Dutch Progressive Rock Page (Review)

DPRP 2012: Volume 34

Books written by music fans, especially those about prog rock, appear very infrequently. Most recently, there has been an update of Paul Stump’s excellent The Music’s All That Matters, followed by Will Romano’s lavish Mountains Come Out Of The Sky and Citizens Of Hope And Glory by Classic Rock Society director Stephen Lambe who is also co-promoter of the Summer’s End Festival.

Tackling prog rock is always tricky as everyone has an opinion about what constitutes great prog, but author and self-confessed music fanatic Michael Anthony has addressed it through his own personal journey through the musical landscape over the years. As a result, many of his observations will strike very familiar chords with all of us and we how we reacted when we first heard a particular piece of music on tape or CD or saw a band live. In many respects, it is finding our own meaning to the music that shapes our individual outlooks – and more than occasionally, causes significant damage to our bank accounts!

Though most of Anthony’s book concentrates on his mainstream rock and heavy metal favourites such as Black Sabbath and Deep Purple, there is a rich and thoughtful seam of prog into which he drills to offer his own personal perspective and reflect on those who have influenced him the most. Much of this centres on Marillion of whom he has been an admirer for many years along with Twelfth Night, in particular, the band’s original and much missed singer Geoff Mann.

Writing about Twelfth Night, in a chapter called God And The Devil, Anthony compares the blatantly Satanist Black Sabbath back catalogue with the works of Mann, a devout Christian who became in a Church of England vicar just before his untimely death from cancer in 1993.

Exploring both his lyrical and vocal contribution to Twelfth Night, Anthony focuses on Mann’s personality, passion, lyrical contribution, overwhelming belief in social justice and sense of the absurd as bringing a unique quality to the band especially its acclaimed Fact And Fiction album particularly the classic Love Song still regarded as a benchmark both for the band and indeed prog music in general because of its powerful words, haunting melody and inspiring chorus line.

This segues into Anthony’s assessment of Mann’s I May Sing Grace, which he admits, after a year of trying to find his way into its meaning, the music suddenly hit him and “came on like a revelation” as it all made sense to him at last.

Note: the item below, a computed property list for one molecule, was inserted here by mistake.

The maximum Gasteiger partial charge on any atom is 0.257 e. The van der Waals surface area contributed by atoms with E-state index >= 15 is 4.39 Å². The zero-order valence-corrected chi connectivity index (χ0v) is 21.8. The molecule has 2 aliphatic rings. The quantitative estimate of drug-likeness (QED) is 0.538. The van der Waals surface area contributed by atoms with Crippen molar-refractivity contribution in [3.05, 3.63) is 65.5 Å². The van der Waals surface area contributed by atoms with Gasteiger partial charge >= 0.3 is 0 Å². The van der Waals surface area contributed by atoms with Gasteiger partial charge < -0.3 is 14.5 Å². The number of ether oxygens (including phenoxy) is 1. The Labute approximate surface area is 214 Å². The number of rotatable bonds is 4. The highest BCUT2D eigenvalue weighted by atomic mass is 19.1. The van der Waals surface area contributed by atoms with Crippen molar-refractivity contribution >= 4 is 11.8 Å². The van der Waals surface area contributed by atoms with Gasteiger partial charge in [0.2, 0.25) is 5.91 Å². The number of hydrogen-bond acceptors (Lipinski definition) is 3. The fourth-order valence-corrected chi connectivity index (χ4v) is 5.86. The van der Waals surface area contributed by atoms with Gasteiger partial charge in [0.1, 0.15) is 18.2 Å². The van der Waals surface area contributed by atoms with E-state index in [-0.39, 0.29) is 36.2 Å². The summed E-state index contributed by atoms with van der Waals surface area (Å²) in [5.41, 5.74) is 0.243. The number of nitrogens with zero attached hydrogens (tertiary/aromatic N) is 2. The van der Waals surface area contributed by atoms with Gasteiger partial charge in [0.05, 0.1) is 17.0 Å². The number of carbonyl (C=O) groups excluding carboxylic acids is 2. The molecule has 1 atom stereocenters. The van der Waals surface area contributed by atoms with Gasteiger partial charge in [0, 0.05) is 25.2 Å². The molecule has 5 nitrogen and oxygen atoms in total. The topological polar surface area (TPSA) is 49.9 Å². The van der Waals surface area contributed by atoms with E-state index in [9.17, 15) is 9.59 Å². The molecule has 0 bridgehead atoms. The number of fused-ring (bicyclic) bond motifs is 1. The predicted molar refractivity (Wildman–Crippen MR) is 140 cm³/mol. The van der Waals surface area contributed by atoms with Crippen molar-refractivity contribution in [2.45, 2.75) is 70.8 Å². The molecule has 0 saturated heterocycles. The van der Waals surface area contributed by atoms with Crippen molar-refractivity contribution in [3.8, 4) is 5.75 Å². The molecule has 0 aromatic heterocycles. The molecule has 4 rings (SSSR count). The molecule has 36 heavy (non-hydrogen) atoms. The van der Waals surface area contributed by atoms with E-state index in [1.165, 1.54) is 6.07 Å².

This is just a very small taster of a very thoughtful and well measured examination which is further supported by a sparkling testimony from Brian Devoil, Twelfth Night’s drummer on the back cover.

The author’s excursions with Marillion are equally insightful as again, he trains his literary microscope upon their music to discover how and why it affected him so much especially around the time, the vocal duties were passed on by Fish to Steve Hogarth.

Having attended an international Marillion weekend in Holland, Anthony tries to put into perspective his chequered relationship with the band and shares the emotions common to all prog fans when their favourite bands decide to make changes particularly to their line-ups, which at the time, seem difficult to fathom out.

Other close-up examinations are made of artists such as Jim Morrison and Bob Dylan, all highly readable and always well-reasoned. It all ends fittingly with the inaugural High Voltage festival in London when an overlap of bands on the Sunday night meant having to choose between seeing all of Marillion on the Prog stage and missing the first part of ELP’s oh so rare appearance on the main stage. But it is a great place to end the book as it is here where the metal, classic and prog rock tributaries all join in musical confluence.

With testimonies also on the back cover from both Matthew Cohen, his fellow Welshman and main-man bassist with The Reasoning and Lucy Jordache, Marillion’s Communications Manager, Anthony was setting himself a huge task in writing this thoroughly engrossing book. But his tales will strike a familiar chord with fans of all musical rock genres.

Conclusion: 7.5 out of 10

Alison Henderson

See this review on the DPRP website: http://www.dprp.net/reviews/201234.php#book


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